There is a strong signal of decadal variability in the temperature and salinity associated with the EAC (Sutton et al. 2005; Ridgway 2007; Ridgway et al. 2008). Results from observations and 50-year ocean reanalysis datasets show that the strength of the EAC Extension is negatively correlated with the Tasman Front on decadal timescales, which suggests that there is a gating between these two currents (Hill et al. 2009). This is due to enhanced wind stress curl in the South Pacific, which favours the EAC extension pathway over the Tasman Front, and is related to decadal ENSO variability. Decadal warming (cooling) in the tropical Pacific is associated with a weaker (stronger) South Pacific wind stress curl maximum, a weaker (stronger) EAC Extension, and a stronger (weaker) Tasman Front (Sasaki et al. 2008, Hill et al. 2009). We note that the decadal signal observed in the EAC extension is double that of the seasonal and of similar magnitude to the interannnual variability (Figure 5). Observed Impacts:
Observed Impacts (since 1944)
The long-term record from the Maria station shows that the southward penetration of the EAC has increased over the past 60 years. This station is located on the inshore edge of the warm, saline tongue of EAC water that spreads southwards along the coastal boundary (Ridgway 2007, Figure 6).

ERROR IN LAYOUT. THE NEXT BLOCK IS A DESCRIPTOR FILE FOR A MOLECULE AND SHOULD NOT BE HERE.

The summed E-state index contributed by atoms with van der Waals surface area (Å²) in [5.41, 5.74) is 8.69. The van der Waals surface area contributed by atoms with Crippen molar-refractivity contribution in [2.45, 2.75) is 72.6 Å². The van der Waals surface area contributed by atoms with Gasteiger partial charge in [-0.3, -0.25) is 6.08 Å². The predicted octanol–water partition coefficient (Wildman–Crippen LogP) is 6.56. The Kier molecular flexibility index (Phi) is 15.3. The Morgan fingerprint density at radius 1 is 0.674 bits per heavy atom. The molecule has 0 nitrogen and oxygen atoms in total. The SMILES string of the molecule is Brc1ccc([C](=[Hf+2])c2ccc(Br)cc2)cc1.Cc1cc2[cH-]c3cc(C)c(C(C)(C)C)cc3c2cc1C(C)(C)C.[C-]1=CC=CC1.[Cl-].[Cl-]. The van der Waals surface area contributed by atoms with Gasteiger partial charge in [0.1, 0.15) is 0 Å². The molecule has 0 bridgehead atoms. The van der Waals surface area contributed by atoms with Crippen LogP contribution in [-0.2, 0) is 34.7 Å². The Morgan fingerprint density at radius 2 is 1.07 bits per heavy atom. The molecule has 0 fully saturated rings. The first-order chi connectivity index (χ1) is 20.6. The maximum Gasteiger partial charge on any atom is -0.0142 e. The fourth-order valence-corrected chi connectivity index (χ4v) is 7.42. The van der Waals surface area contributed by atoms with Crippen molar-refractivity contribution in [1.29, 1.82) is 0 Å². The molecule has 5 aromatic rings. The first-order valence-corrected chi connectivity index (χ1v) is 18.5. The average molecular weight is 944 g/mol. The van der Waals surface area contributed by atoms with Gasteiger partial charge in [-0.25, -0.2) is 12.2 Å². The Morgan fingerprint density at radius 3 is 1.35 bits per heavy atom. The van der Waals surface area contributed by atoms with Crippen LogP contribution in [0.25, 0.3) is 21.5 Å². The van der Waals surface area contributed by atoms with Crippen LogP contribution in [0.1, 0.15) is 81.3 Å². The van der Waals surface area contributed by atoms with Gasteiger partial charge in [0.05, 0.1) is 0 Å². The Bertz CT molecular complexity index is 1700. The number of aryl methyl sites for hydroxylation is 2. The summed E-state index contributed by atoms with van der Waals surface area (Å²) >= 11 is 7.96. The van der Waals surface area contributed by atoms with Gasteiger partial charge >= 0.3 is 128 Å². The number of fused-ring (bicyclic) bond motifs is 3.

Figure 6: The mean SST for January in the waters around Tasmania. The summer penetration of the EAC Extension is seen as a tongue of warm water extending southwards past the east coast of Tasmania. The location of the long-term station off Maria Island is shown on the map.
The region has become both warmer and saltier, with mean trends of 2.28°C/century and 0.34 psu/century over the 1944-2002 period, which corresponds to a poleward advance of the EAC Extension of ~ 350 km. The intensification of the EAC is caused by strengthened winds over the South Pacific, and hence a stronger South Pacific gyre (Hill et al. 2008). Trends in summer temperature and salinity are greater than in winter – there is an additional pulse of warm, high salinity subtropical water associated with the EAC in summer.
Figure 7: The (a) temperature and (b) salinity time series from the Maria Island station. In (c) each of the series has been low-pass filtered and normalized with their standard deviations. The long-term trend is also shown.
The enhanced warming in the region is confirmed by results from SST composite products (Figure 8). Other indirect evidence for EAC changes comes from biological sources. Several species previously only found in northern regions (Centrostephanus rodgersii, Carcinus maenas) have steadily ranged further southward over recent decades (Edgar et al. 1997; Thresher et al. 2003; Pittock 2003, Ling et al. 2008). These changes have been attributed to enhanced EAC flow (Edyvane 2003).